Event Labs opens up the creative envelope as well, where you can make your own little games and set the rules to make participants play your way. After owning one of the smatterings of Mexico’s pricey properties you can enter an Event Lab and conjure up custom tracks, PR stunts and arcade events. Once again, Horizon 5 empowers and liberates players with fantastic multiplayer editions that give them control and authority whilst expressing the freeform fun Horizon as an offshoot of the FORZA Motorsport series-is all about.

The action on track sports most of the positives and negatives as previous games. While the track action is exciting, the circuits are varied with both circuit-based and wide-open multi-terrain affairs and carving through the vast Mexican desert is a pleasure, the continued onslaught of the series’ penchant for checkpoint-to checkpoint races is starting to become inexcusable. Despite all the variations including Street, Dirt and Drag racing, your primary function is to race your vehicle into checkpoints and if you miss them, you can hit the Y button to rewind time to ensure you undo any mistakes you make. It’s well-weathered design by this point and the Horizon series could do with adjusting guided races so they feel more freeform and untamed. Likewise the sense of danger is quelled, especially when turbulent weather comes into the mix. Dust and rainstorms look fantastic but you won’t be weaving out of the way of fallen obstacles or debris, making treacherous weather appear relegated to showing off the horsepower of the Series X rather than thrilling you in new ways during gameplay.

There’s nothing wrong with inconsequential and accessible racing and Horizon 5 does the latter better than any other racing game, but besides some of the difficult stunts and tricky XP/Fast Travel boards, everything else feels too pushover easy unless you up the difficulty which grants you a credit boost per completion of events. Still, Horizon 5 does a fantastic job of making its Mexican hosting stand apart as a thorough playground full of possibilities to experiment and provide hours of entertainment you can share effortlessly with others.

Once again Forza Horizon sets an unprecedented visual high bar, utilising the flourishing horsepower of the Xbox Series X to bring us the most breath-taking sights and amazing unpredictable weather, from crackling thunder to sparkling sunlight. Dust storms arguably receive the most attention as they obscure the view ahead and fill the landscape in a dense sandy smog. Ruins and natural landscapes look stunning and sometimes you might want to park your car and drink in the sights or take some jaw-dropping photographs of some of the spectacular sights.

The audio is understated but manages to be almost as excellent as the game’s dashing looks. You may not want to start the game up and just gaze at the start menu because the majestic theme music accompanied by a series of idyllic panoramic shots of the natural beauty of Mexico will stun you into a trance. Radio stations live up to the festivities as well spanning the genres from pop to rock to drum and base and everything in between. Horizon Pulse, Horizon XS and the peculiarly named Hospital Records are some of the returning stations from previous outings and Radio Eterna brings classical music with a blend of traditional Mexican spice.     

The sound design has received some tender love and care too with over 300 new sound samples added to Horizon 5 using ray-tracing techniques, making vehicles sound as authentic as possible for a truly next-gen audio experience. The same can be said when you interact with the booming Mexican jungle as crashing into trees feels simultaneously mighty and like you’ve stubbed your toe, splashing into rivers and hear the crash of the water on the bodywork is so rejoiceful and so is the landing from a huge leap off a cliffside.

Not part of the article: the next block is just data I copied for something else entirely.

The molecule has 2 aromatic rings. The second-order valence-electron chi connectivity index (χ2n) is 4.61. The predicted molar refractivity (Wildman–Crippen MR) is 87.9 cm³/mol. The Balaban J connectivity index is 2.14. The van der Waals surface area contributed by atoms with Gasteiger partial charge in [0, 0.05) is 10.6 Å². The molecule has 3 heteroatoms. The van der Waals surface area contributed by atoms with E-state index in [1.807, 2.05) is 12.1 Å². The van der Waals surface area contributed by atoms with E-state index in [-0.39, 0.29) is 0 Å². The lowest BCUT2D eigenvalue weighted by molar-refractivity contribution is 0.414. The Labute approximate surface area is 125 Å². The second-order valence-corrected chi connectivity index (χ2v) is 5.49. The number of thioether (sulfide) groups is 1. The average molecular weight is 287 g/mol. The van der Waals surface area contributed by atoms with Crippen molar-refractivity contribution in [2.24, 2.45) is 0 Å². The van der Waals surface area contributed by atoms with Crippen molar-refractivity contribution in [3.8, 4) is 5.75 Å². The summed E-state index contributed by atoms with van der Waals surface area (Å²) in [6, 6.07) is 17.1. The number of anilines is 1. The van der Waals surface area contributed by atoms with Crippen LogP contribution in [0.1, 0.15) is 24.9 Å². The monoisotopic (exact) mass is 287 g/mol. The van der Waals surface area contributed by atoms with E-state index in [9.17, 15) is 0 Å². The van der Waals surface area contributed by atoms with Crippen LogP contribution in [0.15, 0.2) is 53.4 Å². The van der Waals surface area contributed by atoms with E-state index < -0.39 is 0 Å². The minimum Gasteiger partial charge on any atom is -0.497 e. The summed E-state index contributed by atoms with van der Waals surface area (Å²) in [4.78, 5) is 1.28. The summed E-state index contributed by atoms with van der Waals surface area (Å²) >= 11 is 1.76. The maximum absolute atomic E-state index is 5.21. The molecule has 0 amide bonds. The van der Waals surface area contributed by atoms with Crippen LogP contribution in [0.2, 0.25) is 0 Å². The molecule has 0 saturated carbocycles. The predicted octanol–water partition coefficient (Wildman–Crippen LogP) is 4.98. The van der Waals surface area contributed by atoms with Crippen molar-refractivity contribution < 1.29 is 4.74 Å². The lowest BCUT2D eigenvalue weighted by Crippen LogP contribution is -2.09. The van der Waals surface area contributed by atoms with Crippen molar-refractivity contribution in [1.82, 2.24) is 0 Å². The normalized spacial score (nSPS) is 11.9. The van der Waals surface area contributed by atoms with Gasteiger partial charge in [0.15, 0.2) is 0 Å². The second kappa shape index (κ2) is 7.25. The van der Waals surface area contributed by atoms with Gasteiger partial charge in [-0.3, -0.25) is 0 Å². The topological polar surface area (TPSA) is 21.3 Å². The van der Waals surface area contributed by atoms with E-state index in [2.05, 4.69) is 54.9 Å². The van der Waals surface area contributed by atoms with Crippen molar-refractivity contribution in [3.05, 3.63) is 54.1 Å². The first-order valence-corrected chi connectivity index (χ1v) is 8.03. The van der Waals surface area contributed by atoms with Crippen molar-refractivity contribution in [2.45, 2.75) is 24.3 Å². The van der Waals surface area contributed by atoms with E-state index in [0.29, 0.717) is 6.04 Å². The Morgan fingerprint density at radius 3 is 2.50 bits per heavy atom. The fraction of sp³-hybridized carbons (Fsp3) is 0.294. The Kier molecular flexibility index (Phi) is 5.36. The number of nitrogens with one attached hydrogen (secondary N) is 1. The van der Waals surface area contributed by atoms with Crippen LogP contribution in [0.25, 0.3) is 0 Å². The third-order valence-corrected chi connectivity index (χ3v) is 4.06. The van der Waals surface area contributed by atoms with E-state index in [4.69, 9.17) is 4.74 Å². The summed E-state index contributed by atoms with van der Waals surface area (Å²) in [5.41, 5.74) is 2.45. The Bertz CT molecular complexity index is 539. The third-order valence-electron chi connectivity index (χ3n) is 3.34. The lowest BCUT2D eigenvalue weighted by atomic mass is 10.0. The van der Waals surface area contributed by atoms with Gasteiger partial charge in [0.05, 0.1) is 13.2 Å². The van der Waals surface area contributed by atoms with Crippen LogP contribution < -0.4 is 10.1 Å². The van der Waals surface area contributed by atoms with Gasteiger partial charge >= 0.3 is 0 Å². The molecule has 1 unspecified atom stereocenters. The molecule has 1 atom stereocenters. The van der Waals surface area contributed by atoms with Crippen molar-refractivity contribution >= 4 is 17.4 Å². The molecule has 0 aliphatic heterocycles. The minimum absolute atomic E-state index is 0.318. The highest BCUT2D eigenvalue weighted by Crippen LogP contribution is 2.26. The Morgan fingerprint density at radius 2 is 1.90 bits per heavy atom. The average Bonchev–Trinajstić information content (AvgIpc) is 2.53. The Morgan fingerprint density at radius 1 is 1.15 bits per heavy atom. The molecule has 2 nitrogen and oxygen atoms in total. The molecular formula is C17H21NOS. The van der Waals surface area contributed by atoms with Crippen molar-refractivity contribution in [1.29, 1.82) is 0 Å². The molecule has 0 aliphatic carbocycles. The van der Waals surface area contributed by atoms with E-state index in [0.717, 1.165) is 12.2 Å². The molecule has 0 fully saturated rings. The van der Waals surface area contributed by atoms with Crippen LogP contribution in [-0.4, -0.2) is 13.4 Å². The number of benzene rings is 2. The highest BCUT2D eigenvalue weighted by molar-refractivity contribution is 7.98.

In many ways FORZA Horizon 5 defines everything that is great about the series. From the delightfully meticulous and luxurious setting to the many ways the multiplayer entices you to indulge in four-wheeled frolics, Horizon 5 is exemplary at granting players an enormous world steeped in motorsport excess and is one hell of a Mecca for car enthusiasts. Yet this stunning leopard can’t change its spots, getting larger and larger with each entry but still feeling largely unchanged at its core. Horizon 5 is accessible and constantly rewards the player but doesn’t blaze new trails or do anything unexpected. Perhaps it’s too harsh to say this entry plays its safe, but with a new generation comes heightened expectations and although Horizon 5 passes most of them with flying colours because it surely looks and plays fabulously and keeps you putting the pedal to the metal for hours and hours on end, it’s in need of a grander evolution. All told Horizon 5 is a true showpiece and the best open-world racing game there is, but it could have done with being more audacious.

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This game was reviewed based on Xbox S|X review code, using an Xbox S|X console. All of the opinions and insights here are subject to that version. Game provided by publisher.

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  • A fantastic suite of multiplayer options to keep the fun rolling along
  • The best audio and visual design on Xbox
  • A true playground of automotive bliss
  • Lacking that innovative spark
  • Few big changes to the core gameplay
  • Too few Showcases
Gameplay - 8.5
Graphics - 9.5
Audio - 8.4
Longevity - 9.5
Written by
Although the genesis of my videogame addiction began with a PS1 and an N64 in the mid-late 90s as a widdle boy, Xbox has managed to hook me in and consume most of my videogame time thanks to its hardcore multiplayer fanaticism and consistency. I tend to play anything from shooters and action adventures to genres I'm not so good at like sports, RTS and puzzle games.